There is extensive data showing aluminum adjuvants in vaccines are safe. At the bottom of their article on aluminum adjuvants, the Vaccine Education Center of the Children’s Hospital of Philadelphia – an organization found by the World Health Organization to be credible on vaccines – lists and summarizes four studies looking directly at aluminum adjuvants in vaccines and their effects on humans.

In several posts, the BBB scientist – an expert in the field of pharmacokinetics – also describes the science behind aluminum adjuvants in a series of articles covering the pharmacokinetics and neurotoxicity of aluminum in the brain.  In a recent, detailed, heavily referenced post, Edward Nirenberg also summarizes the science behind aluminum adjuvants and links to many studies showing their safety. He also goes through several common concerns about aluminum adjuvants.

Our host, Skeptical Raptor, has also looked at many studies on vaccine adjuvant science over the years and hosted guest posts from several scientists that wrote on this, including detailed reviews of previous anti-vaccine efforts.  Saying there are no studies behind the safety of aluminum adjuvants is simply untrue. This is a heavily studied area. The studies simply do not support what anti-vaccine activists want to claim – they show no serious risk from aluminum adjuvants in vaccines.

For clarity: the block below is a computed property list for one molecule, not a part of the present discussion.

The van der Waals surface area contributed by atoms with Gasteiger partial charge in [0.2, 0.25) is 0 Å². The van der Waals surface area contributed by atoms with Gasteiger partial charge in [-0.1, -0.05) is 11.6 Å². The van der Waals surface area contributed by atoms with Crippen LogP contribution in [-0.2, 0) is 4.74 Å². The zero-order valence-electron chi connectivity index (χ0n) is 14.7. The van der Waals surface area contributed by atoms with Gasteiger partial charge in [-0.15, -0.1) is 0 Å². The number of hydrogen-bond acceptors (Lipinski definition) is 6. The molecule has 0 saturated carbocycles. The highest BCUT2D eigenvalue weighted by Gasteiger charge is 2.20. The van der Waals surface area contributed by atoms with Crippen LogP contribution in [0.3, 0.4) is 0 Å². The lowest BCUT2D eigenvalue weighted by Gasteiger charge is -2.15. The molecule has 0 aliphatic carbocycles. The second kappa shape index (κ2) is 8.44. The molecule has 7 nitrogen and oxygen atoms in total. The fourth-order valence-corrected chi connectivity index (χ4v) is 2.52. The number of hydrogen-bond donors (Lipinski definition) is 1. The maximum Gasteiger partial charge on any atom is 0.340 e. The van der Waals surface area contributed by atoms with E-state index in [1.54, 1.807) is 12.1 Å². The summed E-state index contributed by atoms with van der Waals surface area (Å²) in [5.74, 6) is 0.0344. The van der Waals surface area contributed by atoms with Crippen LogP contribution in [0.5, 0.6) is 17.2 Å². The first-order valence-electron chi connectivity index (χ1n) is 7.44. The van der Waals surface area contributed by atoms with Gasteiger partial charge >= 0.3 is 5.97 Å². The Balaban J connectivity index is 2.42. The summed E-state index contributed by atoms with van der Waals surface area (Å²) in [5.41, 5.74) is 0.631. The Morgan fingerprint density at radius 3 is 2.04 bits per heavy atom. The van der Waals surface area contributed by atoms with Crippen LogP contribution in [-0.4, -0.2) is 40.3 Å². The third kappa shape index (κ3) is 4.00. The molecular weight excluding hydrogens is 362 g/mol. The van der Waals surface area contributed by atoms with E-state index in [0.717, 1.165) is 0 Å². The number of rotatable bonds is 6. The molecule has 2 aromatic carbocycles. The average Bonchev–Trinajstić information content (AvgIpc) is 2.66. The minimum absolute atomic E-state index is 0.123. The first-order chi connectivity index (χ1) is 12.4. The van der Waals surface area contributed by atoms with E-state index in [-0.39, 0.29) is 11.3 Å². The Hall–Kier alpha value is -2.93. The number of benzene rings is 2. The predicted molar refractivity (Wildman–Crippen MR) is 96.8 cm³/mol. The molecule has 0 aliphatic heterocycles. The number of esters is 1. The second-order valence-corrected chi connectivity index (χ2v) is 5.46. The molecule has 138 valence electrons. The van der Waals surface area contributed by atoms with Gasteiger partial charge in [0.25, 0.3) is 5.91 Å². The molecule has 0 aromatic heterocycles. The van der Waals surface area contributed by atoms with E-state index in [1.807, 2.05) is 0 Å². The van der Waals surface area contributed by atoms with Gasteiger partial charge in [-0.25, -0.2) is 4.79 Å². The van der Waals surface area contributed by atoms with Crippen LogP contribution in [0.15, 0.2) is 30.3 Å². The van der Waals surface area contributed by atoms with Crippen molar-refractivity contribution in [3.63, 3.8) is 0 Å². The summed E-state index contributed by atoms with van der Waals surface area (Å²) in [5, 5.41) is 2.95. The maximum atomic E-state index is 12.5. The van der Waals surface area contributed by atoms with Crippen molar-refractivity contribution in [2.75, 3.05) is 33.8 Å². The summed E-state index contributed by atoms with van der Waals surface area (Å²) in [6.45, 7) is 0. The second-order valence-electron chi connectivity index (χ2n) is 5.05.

The whole vaccine is tested and monitored

As we discussed before, vaccines are extensively tested and monitored. Vaccines are subject to multiple federal oversight committees and many monitoring systems

This extensive monitoring led the National Academies of Science, Engineering and Medicine, our foremost scientific body, to conclude that “vaccines are safe” and well tested.  The entire vaccine is tested and monitored.

Given the evidence of the safety in vaccines, trying to claim that a specific ingredient is unsafe is unsupported. ICAN is saying: “extensive data may show that Toyota Corolla is very safe. But you haven’t shown us evidence that this type of bolt used in the wheel is safe. Without evidence on that bolt, you cannot claim the car is safe, regardless of your evidence about its safety record.”

That just does not hold. Vaccines have an excellent safety record. Even if you wanted to ignore the abundant evidence on the safety of aluminum adjuvants, it wouldn’t change that.

Conclusion

As with its other FOIA requests, ICAN is misusing FOIA to make a claim that cannot legitimately be made based on an FOIA request, misrepresents the data on aluminum adjuvants by implying – falsely – that they are not studied, and trying to scare people from vaccines by ignoring the data on the vaccines in total and attempting to paint a single ingredient as more dangerous than it is.

It is, at best, reflective of multiple deep misunderstandings and lack of knowledge, at worst, intentionally dishonest.


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Dorit Rubinstein Reiss
This article is by Dorit Rubinstein Reiss, Professor of Law at the University of California Hastings College of the Law (San Francisco, CA), is a frequent contributor to this and many other blogs, providing in-depth, and intellectually stimulating, articles about vaccines, medical issues, social policy and the law. 

Professor Reiss writes extensively in law journals about the social and legal policies of vaccination. Additionally, Reiss is also member of the Parent Advisory Board of Voices for Vaccines, a parent-led organization that supports and advocates for on-time vaccination and the reduction of vaccine-preventable disease.